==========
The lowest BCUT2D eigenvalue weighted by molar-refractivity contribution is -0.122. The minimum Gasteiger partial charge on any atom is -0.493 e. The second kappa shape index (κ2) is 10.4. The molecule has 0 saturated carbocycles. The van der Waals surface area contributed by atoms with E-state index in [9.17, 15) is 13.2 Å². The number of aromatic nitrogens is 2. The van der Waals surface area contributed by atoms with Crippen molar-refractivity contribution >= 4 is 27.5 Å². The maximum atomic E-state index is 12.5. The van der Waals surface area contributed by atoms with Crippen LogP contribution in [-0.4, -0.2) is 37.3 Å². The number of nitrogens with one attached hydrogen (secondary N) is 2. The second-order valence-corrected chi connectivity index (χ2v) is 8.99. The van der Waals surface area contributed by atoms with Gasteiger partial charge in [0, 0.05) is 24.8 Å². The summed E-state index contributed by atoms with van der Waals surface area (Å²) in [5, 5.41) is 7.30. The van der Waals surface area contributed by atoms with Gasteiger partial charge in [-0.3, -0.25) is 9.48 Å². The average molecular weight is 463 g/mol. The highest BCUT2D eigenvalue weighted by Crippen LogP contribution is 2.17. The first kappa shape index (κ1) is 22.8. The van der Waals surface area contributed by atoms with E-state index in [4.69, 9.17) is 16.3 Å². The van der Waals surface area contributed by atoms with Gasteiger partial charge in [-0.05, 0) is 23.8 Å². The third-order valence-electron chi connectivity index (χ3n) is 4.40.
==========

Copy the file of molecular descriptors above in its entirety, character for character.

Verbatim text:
The lowest BCUT2D eigenvalue weighted by molar-refractivity contribution is -0.122. The minimum Gasteiger partial charge on any atom is -0.493 e. The second kappa shape index (κ2) is 10.4. The molecule has 0 saturated carbocycles. The van der Waals surface area contributed by atoms with E-state index in [9.17, 15) is 13.2 Å². The number of aromatic nitrogens is 2. The van der Waals surface area contributed by atoms with Crippen molar-refractivity contribution >= 4 is 27.5 Å². The maximum atomic E-state index is 12.5. The van der Waals surface area contributed by atoms with Crippen LogP contribution in [-0.4, -0.2) is 37.3 Å². The number of nitrogens with one attached hydrogen (secondary N) is 2. The second-order valence-corrected chi connectivity index (χ2v) is 8.99. The van der Waals surface area contributed by atoms with Gasteiger partial charge in [0, 0.05) is 24.8 Å². The summed E-state index contributed by atoms with van der Waals surface area (Å²) in [5, 5.41) is 7.30. The van der Waals surface area contributed by atoms with Gasteiger partial charge in [-0.3, -0.25) is 9.48 Å². The average molecular weight is 463 g/mol. The highest BCUT2D eigenvalue weighted by Crippen LogP contribution is 2.17. The first kappa shape index (κ1) is 22.8. The van der Waals surface area contributed by atoms with E-state index in [4.69, 9.17) is 16.3 Å². The van der Waals surface area contributed by atoms with Gasteiger partial charge in [-0.05, 0) is 23.8 Å². The third-order valence-electron chi connectivity index (χ3n) is 4.40.